Early in 1870 Governor Frederick Weld commissioned surveyor John Forrest to make a careful examination of the pastoral possibilities of the unseen country inland from the Great Australian Bight. This transcontinental expedition would approximate Eyre’s epic 1841 journey.
No one had reached Western Australia since Eyre’s trip 30 years before, except by sea. Prospects of Federation made it desirable to find a land route and establish settlements along the way if possible.
Forrest planned that the schooner Adur be sent to Israelite Bay and Eucla with reserve supplies and wait until the overland party arrived.
His six man party included his brother Alexander as 2IC left Esperance on 9 May 1870, traversing poorly grassed plains to Israelite Bay. The party set out on the dangerous 500 kilometre journey to Eucla on 3 May 1870 carrying three months’ provisions on horseback. While most of the party stayed near the coast with the packhorses, Forrest made ‘flying trips’ inland searching for suitable pastoral country.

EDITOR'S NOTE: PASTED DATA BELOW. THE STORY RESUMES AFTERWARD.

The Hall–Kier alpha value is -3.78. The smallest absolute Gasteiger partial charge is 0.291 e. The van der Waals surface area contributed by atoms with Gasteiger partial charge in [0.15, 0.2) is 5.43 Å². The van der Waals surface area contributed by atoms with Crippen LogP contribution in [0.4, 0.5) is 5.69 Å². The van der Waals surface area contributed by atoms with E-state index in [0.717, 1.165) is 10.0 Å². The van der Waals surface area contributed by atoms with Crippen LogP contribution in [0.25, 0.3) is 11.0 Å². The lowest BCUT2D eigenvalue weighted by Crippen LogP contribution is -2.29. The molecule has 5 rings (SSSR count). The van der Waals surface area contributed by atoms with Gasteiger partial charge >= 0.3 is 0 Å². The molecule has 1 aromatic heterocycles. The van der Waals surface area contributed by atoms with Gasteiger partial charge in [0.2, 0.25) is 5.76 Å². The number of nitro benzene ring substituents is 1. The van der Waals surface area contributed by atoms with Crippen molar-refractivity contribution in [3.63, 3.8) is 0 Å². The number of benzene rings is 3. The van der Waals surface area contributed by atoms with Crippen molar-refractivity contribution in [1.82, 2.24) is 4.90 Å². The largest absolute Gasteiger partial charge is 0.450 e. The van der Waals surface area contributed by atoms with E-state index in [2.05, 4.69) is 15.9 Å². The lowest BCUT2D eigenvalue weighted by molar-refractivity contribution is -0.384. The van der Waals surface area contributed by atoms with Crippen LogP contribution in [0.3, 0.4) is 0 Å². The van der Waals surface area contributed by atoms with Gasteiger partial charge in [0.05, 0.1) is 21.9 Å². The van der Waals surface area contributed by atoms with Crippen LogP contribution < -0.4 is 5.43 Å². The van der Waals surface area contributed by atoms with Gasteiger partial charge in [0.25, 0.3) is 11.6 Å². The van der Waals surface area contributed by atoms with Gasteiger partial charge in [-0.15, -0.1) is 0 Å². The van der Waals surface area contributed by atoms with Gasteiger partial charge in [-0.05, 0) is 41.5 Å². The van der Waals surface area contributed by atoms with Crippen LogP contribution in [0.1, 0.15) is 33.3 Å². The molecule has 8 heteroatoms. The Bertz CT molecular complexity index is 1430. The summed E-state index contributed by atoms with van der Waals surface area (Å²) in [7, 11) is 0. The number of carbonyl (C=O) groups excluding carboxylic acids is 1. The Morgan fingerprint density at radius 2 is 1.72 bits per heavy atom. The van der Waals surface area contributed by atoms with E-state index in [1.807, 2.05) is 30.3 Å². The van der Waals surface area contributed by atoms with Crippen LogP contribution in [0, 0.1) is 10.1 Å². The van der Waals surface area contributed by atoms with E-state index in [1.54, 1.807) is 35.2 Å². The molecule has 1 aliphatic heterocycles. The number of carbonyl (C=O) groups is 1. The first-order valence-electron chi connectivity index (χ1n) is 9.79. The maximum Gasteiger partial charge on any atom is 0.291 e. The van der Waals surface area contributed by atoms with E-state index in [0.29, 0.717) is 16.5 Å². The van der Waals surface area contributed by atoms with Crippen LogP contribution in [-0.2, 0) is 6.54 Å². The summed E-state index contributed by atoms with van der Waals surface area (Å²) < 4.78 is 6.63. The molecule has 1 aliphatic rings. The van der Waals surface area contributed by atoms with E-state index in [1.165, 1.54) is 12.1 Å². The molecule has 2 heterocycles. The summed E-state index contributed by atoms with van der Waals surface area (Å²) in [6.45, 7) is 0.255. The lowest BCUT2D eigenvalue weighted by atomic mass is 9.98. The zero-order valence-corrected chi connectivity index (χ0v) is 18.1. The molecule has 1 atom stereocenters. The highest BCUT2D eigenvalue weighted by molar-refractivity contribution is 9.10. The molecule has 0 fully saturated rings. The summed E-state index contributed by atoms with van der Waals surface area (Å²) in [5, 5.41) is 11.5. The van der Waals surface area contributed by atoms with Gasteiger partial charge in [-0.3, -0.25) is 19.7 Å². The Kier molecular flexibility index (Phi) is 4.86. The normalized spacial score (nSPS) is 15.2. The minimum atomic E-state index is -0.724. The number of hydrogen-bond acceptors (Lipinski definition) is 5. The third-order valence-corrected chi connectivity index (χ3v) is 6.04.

After arrival at Eucla there was still a gap of 250 kilometres to the nearest South Australian settlement at Fowlers Bay. A police trooper escorted the explorers from Colona Station to Fowler Bay and they then continued through known country to a rousing reception in Adelaide.
The expedition achieved little more than Eyre’s. They found many millions of acres of grassy country – all of it entirely destitute of permanent water. However, the political results were important. By 1877 the East-West Telegraph Line was completed, largely along Forrest’s track, putting Western Australia in touch with the eastern colonies and the world.
© Kim Epton 2016-2018
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